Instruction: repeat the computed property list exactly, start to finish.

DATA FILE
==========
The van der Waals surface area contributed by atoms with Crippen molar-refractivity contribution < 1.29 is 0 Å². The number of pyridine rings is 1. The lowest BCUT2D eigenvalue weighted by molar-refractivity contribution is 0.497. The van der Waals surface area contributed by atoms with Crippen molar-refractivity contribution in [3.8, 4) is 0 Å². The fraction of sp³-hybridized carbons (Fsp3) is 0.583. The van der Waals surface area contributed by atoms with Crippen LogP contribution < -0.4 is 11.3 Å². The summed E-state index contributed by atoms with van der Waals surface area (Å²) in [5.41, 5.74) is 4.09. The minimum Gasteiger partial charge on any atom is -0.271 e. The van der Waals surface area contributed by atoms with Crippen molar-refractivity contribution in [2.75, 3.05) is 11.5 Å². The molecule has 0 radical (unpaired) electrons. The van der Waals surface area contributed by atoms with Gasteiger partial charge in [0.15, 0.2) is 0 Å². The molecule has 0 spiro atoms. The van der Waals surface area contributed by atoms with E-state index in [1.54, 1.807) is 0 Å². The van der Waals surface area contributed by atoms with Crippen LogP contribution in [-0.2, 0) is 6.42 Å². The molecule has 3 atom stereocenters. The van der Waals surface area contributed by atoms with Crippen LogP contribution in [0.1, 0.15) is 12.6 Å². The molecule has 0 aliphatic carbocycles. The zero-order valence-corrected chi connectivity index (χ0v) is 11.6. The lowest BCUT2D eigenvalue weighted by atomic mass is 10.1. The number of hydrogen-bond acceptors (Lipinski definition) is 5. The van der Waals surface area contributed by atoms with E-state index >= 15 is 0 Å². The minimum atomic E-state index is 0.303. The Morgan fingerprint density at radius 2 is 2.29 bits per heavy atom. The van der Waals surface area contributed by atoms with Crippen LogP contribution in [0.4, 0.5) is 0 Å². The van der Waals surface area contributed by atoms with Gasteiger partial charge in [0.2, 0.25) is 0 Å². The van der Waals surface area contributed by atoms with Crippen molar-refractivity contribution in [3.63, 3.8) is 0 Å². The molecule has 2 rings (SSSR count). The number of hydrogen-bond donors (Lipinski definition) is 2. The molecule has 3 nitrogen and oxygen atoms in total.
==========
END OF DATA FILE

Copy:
The van der Waals surface area contributed by atoms with Crippen molar-refractivity contribution < 1.29 is 0 Å². The number of pyridine rings is 1. The lowest BCUT2D eigenvalue weighted by molar-refractivity contribution is 0.497. The van der Waals surface area contributed by atoms with Crippen molar-refractivity contribution in [3.8, 4) is 0 Å². The fraction of sp³-hybridized carbons (Fsp3) is 0.583. The van der Waals surface area contributed by atoms with Crippen LogP contribution < -0.4 is 11.3 Å². The summed E-state index contributed by atoms with van der Waals surface area (Å²) in [5.41, 5.74) is 4.09. The minimum Gasteiger partial charge on any atom is -0.271 e. The van der Waals surface area contributed by atoms with Crippen molar-refractivity contribution in [2.75, 3.05) is 11.5 Å². The molecule has 0 radical (unpaired) electrons. The van der Waals surface area contributed by atoms with Gasteiger partial charge in [0.15, 0.2) is 0 Å². The molecule has 0 spiro atoms. The van der Waals surface area contributed by atoms with E-state index in [1.54, 1.807) is 0 Å². The van der Waals surface area contributed by atoms with Crippen LogP contribution in [-0.2, 0) is 6.42 Å². The molecule has 3 atom stereocenters. The van der Waals surface area contributed by atoms with Crippen LogP contribution in [0.1, 0.15) is 12.6 Å². The molecule has 0 aliphatic carbocycles. The zero-order valence-corrected chi connectivity index (χ0v) is 11.6. The lowest BCUT2D eigenvalue weighted by atomic mass is 10.1. The number of hydrogen-bond acceptors (Lipinski definition) is 5. The van der Waals surface area contributed by atoms with E-state index >= 15 is 0 Å². The minimum atomic E-state index is 0.303. The Morgan fingerprint density at radius 2 is 2.29 bits per heavy atom. The van der Waals surface area contributed by atoms with Crippen LogP contribution in [0.4, 0.5) is 0 Å². The van der Waals surface area contributed by atoms with Gasteiger partial charge in [0.2, 0.25) is 0 Å². The van der Waals surface area contributed by atoms with Crippen molar-refractivity contribution in [3.63, 3.8) is 0 Å². The molecule has 2 rings (SSSR count). The number of hydrogen-bond donors (Lipinski definition) is 2. The molecule has 3 nitrogen and oxygen atoms in total.